At the IFSH, the research focuses on the search for non-violent solutions to national and international crises, conflicts and wars. The project “doing peace” has been running since 2020 and is breaking new ground by working with people, institutions and facilities outside of science. The project’s focus is on questions like: How can peacebuilding succeed from below? How are peacebuilding processes initiated and maintained on site? What are the building bricks for a peaceful co-existence, not only in conflict areas but also here in Germany?
In the project, the IFSH researcher have worked together with refugees and people with migrant background. “We have read a lot and gained a lot of knowledge. But we have not yet understood how peace in everyday life works in social reality, explained Dr Anna Kreikemeyer. Together with Lea Brost, she led the workshop “doing Peace! Among and with refugees.” “We didn’t want to limit ourselves to our knowledge and ideas. We wanted to learn, open up, observe and listen to what the refugees have to tell and say”, added Anna Kreikemeyer.
Kreikemeyer and Brost received support from various projects and organisations providing assistance to refugees, for example the Research Office for Social Innovation at the University of Hamburg (ROSI), Fördern & wohnen, Flüchtlingshilfe Kirchwerder, Basis und Woge e.V., BI Bildung & Integration Hamburg Süd, Migrantpolitan bei Kampnagel – to name just a few. With their help, the two researchers managed to get in contact with the refugees.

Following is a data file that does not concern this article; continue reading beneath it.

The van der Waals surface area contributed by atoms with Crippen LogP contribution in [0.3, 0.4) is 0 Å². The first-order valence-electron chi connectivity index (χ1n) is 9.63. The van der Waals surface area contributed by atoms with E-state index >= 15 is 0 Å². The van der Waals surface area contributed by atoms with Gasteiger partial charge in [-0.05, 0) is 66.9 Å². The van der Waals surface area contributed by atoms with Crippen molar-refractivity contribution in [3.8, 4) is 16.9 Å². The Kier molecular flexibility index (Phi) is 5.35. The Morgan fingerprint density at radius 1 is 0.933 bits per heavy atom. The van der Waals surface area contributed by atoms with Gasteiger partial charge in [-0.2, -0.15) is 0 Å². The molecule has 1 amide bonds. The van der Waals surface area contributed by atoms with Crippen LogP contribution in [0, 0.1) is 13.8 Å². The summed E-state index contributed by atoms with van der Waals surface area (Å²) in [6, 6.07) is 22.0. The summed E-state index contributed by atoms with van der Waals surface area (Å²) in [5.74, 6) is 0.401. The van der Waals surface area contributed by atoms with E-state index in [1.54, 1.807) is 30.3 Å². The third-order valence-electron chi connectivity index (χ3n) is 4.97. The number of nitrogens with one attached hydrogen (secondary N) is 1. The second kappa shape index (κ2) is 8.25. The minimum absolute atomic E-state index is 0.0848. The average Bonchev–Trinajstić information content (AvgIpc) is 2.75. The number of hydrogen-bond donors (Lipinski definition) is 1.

A group of about ten people from Ukraine, Syria, Iran, Turkey and Afghanistan were invited to several meetings. They told their personal stories and showed pictures and photos to the researchers and explained from their point of view what "doing peace” is all about. Thus, Anna Kreikemeyer and Lea Brost learned a lot about the reality of the refugees’ lives. They listened to how exhausting it can be to live in a constant state of insecurity. Be it because you have no income of your own or living with the constant fear of being deported. They listened to stories about homesickness, cultural differences in the host country, bureaucratic hurdles and almost unsurmountable language barriers.
In the final session the results of the joint meetings were presented. Some of the participants showed their experiences and wishes for a peaceful co-existence visually. They had created small social media films, put together photo collages and gave short presentations. Although the migration backgrounds and individual experiences of the participants were quite diverse, the decisive factors were quickly identified when discussing the most important factors for a peaceful and secure co-existence: legal certainty, being able to live free from economic hardship, treating each other respectfully, talking and getting to know each other, being open-minded, overcoming cultural boundaries and prejudices and finding common interests. Co-project manager Lea Brost summarised the most important keywords and results at the end. “Wars cannot be ended by discussions alone, but discussions are the heart and the foundation of a peaceful and respectful coexistence”, concluded the peace researcher and gave each participant a certificate of participation.